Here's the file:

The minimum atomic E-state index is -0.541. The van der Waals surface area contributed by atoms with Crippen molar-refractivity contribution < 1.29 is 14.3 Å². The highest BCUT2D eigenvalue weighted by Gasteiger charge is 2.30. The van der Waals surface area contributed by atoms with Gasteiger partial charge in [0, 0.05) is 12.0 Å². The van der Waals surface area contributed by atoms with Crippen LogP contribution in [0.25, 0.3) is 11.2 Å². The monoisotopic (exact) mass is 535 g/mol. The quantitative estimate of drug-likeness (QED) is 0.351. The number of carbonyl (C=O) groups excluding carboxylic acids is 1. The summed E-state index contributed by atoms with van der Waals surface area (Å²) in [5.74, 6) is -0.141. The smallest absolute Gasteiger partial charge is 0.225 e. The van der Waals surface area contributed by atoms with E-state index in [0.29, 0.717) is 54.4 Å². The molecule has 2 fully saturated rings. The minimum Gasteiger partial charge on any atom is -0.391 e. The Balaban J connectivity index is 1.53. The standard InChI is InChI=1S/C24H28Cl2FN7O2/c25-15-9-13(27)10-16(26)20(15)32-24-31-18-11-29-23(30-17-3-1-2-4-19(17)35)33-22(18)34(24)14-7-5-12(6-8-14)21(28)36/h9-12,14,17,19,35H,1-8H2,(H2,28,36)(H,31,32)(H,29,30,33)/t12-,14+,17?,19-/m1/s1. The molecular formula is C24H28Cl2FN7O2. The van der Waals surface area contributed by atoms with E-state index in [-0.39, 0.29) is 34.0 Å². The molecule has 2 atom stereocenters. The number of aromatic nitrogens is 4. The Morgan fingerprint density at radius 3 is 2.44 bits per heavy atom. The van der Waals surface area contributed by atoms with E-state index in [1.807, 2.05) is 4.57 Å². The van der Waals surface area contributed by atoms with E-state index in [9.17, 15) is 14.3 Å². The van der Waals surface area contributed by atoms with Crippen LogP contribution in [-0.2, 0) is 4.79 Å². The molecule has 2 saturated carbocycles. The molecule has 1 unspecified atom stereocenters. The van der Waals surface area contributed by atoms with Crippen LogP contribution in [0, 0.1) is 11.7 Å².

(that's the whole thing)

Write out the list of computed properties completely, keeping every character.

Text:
The minimum atomic E-state index is -0.541. The van der Waals surface area contributed by atoms with Crippen molar-refractivity contribution < 1.29 is 14.3 Å². The highest BCUT2D eigenvalue weighted by Gasteiger charge is 2.30. The van der Waals surface area contributed by atoms with Gasteiger partial charge in [0, 0.05) is 12.0 Å². The van der Waals surface area contributed by atoms with Crippen LogP contribution in [0.25, 0.3) is 11.2 Å². The monoisotopic (exact) mass is 535 g/mol. The quantitative estimate of drug-likeness (QED) is 0.351. The number of carbonyl (C=O) groups excluding carboxylic acids is 1. The summed E-state index contributed by atoms with van der Waals surface area (Å²) in [5.74, 6) is -0.141. The smallest absolute Gasteiger partial charge is 0.225 e. The van der Waals surface area contributed by atoms with E-state index in [0.29, 0.717) is 54.4 Å². The molecule has 2 fully saturated rings. The minimum Gasteiger partial charge on any atom is -0.391 e. The Balaban J connectivity index is 1.53. The standard InChI is InChI=1S/C24H28Cl2FN7O2/c25-15-9-13(27)10-16(26)20(15)32-24-31-18-11-29-23(30-17-3-1-2-4-19(17)35)33-22(18)34(24)14-7-5-12(6-8-14)21(28)36/h9-12,14,17,19,35H,1-8H2,(H2,28,36)(H,31,32)(H,29,30,33)/t12-,14+,17?,19-/m1/s1. The molecular formula is C24H28Cl2FN7O2. The van der Waals surface area contributed by atoms with E-state index in [-0.39, 0.29) is 34.0 Å². The molecule has 2 atom stereocenters. The number of aromatic nitrogens is 4. The Morgan fingerprint density at radius 3 is 2.44 bits per heavy atom. The van der Waals surface area contributed by atoms with E-state index in [1.807, 2.05) is 4.57 Å². The van der Waals surface area contributed by atoms with E-state index in [9.17, 15) is 14.3 Å². The van der Waals surface area contributed by atoms with Crippen LogP contribution in [-0.2, 0) is 4.79 Å². The molecule has 2 saturated carbocycles. The molecule has 1 unspecified atom stereocenters. The van der Waals surface area contributed by atoms with Crippen LogP contribution in [0, 0.1) is 11.7 Å².